c
ClaudA
Nov 12, 2020

Disappointed by the story

f
FloraWest
Oct 21, 2020

Very, very well written. Easy to get drawn into this family saga that is not sweeping as so many are but small and personal. The narrator is not fully self-aware which adds another layer of interest. Recommended.

i
IrisLover77inGA
Oct 10, 2020

Brilliantly written. Story of a brother and sister who define their life by major events in their childhood- the remarriage of their father, his death and then their disinheritance by their stepmother. The story is told around the house they grew up in - The Dutch House. So often we are shaped by major events in our childhood. They can strengthen us or destroy us. That is what this book is about. Entertaining, thought-provoking and haunting.

v
Vicky94063
Oct 02, 2020

I enjoyed this book. Found the characters to be fully developed however it felt like Maeve emotional maturity level was stuck at the time her mother left. Only failing I felt about the book was of the mother character. Her story felt lame and as if she did not give an acceptable explanation of why she did what she did.

p
phyllis94941
Sep 27, 2020

I loved this book! Five stars aren't enough. It's now on my "favorites" list. I can't stop thinking about it. The characters were so real I had to keep reminding myself it was fiction. So many others have summarized the plot, described the characters, and talked about the family relationships, that I don't want to repeat those facts. What makes this novel so memorable are not only these aspects, but the writing style and the believability of the plot and people. I laughed, I cried, I kept turning the pages as I became immersed in the lives of Danny and Maeve.....and The Dutch House.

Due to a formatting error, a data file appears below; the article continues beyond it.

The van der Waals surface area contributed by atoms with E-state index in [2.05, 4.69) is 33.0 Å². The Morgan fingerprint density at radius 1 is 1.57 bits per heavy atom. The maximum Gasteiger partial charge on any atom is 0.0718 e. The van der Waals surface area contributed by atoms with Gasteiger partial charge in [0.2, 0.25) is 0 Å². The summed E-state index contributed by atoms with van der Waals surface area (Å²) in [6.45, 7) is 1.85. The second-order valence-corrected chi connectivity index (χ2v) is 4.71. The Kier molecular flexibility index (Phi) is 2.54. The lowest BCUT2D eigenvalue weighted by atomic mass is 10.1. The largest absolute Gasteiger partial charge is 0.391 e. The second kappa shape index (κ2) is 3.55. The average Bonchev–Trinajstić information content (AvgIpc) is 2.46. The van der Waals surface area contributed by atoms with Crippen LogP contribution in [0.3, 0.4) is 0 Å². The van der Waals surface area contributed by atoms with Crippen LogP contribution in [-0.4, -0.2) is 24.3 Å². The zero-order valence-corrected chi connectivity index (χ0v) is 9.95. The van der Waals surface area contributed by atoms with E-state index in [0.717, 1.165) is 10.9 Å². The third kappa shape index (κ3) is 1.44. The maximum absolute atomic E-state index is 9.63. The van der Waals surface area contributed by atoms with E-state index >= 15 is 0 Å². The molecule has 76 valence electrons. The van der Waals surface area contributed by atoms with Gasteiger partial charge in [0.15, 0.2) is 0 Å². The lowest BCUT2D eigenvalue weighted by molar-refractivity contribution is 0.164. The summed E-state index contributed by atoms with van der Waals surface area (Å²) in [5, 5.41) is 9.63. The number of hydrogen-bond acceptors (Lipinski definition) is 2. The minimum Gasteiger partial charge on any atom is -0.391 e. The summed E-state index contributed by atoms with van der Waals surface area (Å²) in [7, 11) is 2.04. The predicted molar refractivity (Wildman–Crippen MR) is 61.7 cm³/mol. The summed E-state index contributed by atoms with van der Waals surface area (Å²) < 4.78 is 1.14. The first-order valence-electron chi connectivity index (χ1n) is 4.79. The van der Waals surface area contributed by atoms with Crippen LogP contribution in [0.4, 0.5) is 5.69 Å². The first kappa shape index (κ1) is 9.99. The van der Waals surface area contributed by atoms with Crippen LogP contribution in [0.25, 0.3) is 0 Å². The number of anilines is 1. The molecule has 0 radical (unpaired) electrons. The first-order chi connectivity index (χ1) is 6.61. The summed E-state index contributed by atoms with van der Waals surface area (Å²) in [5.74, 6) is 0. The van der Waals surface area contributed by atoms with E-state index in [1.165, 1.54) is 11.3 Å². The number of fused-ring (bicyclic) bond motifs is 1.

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mcody
Sep 24, 2020

For me this book was primarily about abandonment. Also loyalty, pain and forgiveness within a family. It is not predictable especially after Mom shows up near the end. It is written dispassionately. but I understood the narrators feelings having lived through a step mother and invading family in our house myself.
I had to read right to the end, as though the narrator might reveals insights into the mysteries of familial relationships.

m
mmyjer20
Sep 21, 2020

I had a little trouble getting into the book (I listened to this one in the car.) But once I did, I was hooked. Tom Hanks narrates the book very well. It is written from the perspective of the son of a family that buys this fancy house in Pennsylvania. They are not people of means but it was a great deal. Unfortunately, the house is sort of the end of the family as the wife can't be in the house and leaves her family to go and do service work. It is a tragic story in a lot of ways but not overly so.

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nhood1501